Windy City Air Lease - Page 1


“Air lease” technology had its origins in the area near Bradford, Pennsylvania.  The equipment chosen for Windy City included two 65 hp compressor engines made by the Blaisdell Machinery Company in Bradford.  The photo shows the nameplate on one of the engines.  Each engine produced power and compressed air in a single cylinder using a tandem piston arrangement.  The engines were 16-inch bore by 20-inch stroke, producing their rated 65 hp at 180 RPM.  The engines burned the natural gas available in the oil field using high tension magneto ignition.  The Blaisdells used the four-cycle design with hit or miss combustion controlled by a pendulum governor that operated the gas admission valve.

Air lease technology was advantageous for intermittent pumping operations such as at Windy City because the compressor engines could be rapidly started and placed into operation, matching engine operation to the needs of oil pumping.

Ronald Moyer of Rew, Pennsylvania, visited the museum for History Day on July 19, 2014, and related the early history of the air lease to Paul Harvey.

Gordon James Field was the superintendent who installed the Windy City air plant for Northern Oil Company in 1919.  Ronald Moyer's father, Clifton Moyer, and his uncle Lee Moyer were the first operators of the new air plant and also pumped the wells.   Initially, the wells were serviced by the air-powered steam engines.  The crew would remove the pitman arm that operated the walking beam and then use the winch drum attached to both pull and lower the rods and tubing when servicing the pump at the bottom of the well.  As seen from our Farrar & Trefts engine in the Windy City exhibit at the museum, there is no brake mechanism.  The descent of a heavy string of tubing had to be controlled by using the reversing link of the engine to apply air pressure for braking.  As the engines wore and developed less power, braking the load became an increasingly difficult task.  Adding to the risk, operating controls for an engine, such as the air throttle and the reversing lever, were often installed on the "near" side of the engine, adjacent to the flywheel. This configuration placed the controls and the operator in close proximity to the plane of the flywheel, creating a "line of fire" hazard.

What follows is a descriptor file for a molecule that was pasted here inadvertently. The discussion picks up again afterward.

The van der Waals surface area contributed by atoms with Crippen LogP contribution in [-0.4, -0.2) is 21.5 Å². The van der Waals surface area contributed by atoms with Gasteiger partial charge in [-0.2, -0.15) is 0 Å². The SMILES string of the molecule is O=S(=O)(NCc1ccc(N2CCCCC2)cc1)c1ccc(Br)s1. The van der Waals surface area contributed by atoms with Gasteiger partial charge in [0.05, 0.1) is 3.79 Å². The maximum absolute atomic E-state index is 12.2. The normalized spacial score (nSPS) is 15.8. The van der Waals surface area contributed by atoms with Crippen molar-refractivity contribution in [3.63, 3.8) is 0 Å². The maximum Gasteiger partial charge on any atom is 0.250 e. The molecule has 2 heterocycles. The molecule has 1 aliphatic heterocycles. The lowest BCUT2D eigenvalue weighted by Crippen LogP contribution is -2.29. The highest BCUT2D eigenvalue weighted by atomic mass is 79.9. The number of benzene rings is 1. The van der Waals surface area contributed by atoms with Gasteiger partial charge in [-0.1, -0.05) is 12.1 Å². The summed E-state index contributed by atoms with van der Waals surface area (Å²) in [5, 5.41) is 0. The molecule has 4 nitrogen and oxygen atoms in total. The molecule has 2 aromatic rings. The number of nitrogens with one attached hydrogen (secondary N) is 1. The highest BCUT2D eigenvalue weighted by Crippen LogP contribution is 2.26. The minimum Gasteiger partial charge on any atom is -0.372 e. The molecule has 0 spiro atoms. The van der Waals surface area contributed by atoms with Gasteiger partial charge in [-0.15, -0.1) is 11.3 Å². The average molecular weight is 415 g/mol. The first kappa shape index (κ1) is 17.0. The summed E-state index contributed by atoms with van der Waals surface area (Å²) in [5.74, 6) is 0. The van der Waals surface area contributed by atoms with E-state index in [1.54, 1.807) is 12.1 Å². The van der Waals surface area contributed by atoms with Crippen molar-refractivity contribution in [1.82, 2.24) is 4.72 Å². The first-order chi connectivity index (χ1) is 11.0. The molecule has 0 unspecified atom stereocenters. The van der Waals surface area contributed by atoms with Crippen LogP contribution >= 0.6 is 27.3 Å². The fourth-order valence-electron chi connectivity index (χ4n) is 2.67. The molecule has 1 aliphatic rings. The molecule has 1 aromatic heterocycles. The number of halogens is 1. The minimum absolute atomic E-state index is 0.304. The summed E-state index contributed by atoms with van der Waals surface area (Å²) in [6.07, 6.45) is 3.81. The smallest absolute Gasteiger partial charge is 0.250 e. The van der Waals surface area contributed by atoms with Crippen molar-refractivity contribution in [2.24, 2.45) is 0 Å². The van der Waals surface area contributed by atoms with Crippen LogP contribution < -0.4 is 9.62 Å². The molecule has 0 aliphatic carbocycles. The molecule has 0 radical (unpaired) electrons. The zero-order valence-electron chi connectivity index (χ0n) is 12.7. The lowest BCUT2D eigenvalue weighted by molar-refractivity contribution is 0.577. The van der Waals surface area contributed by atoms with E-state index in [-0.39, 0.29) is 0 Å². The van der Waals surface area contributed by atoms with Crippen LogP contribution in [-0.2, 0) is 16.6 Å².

The first tragedy occurred February 2, 1926, when Ronald's uncle, Merle Monroe Moyer, was killed while servicing a well in the field.  The descent of a string of  two-inch tubing could not be controlled by the engine and it oversped.  This overspeed condition caused the balance ring on the flywheel to explode, sending pieces of the ring flying at high speed.  According to an article in The Kane Republican for February 3, 1926, and their retrospective article on February 2, 1956, Merle received critical injuries, including a skull fracture.  At age 29, he died at his home in Russell City, Pensylvania, shortly after the accident.

A second tragedy occurred December 26, 1940, when Lee Moyer, working with his brother Clifton, was also killed by an exploding balance ring.  Again, the engine could not be slowed by air pressure when applying the reverse lever.  A piece of the ring struck Lee in the abdomen, severely injuring him.  The Kane Republican for December 27, 1940, reports that Clifton moved Lee from the well site to Lee's home nearby. He was then transported by ambulance to Kane Summit Hospital, where he passed away the next morning at age 37.

At that time, Kendall Refining Company, now in charge of the lease, abandoned using the air-powered steam engines and their attached winches to service the wells.  Instead, they purchased a "steering wheel" model Cletrac crawler with a pulling winch attached.  The pulling winch had a substantial brake band so that the heavy loads could be safely lowered back into the wells.

Windy City July 1968

This photo shows the Windy City site in July 1968.  The building housed the two Blaisdell compressor engines.

Building Front

This photo shows the front of the building in the 1980s.  The wide doors beneath the porch roof provided access to the machinery inside.

Building Rear

This view of the rear of the building, also in the 1980s, shows the air piping leaving the building.  The “shell side” of one of the original steam boilers, to the left in the photo, was used as an air receiver.  Note the T-handle valve in the center of the photo.  It operated a bypass that could dump compressed air to the area of the engine exhaust pit, which is ahead of and to the right of the valve.

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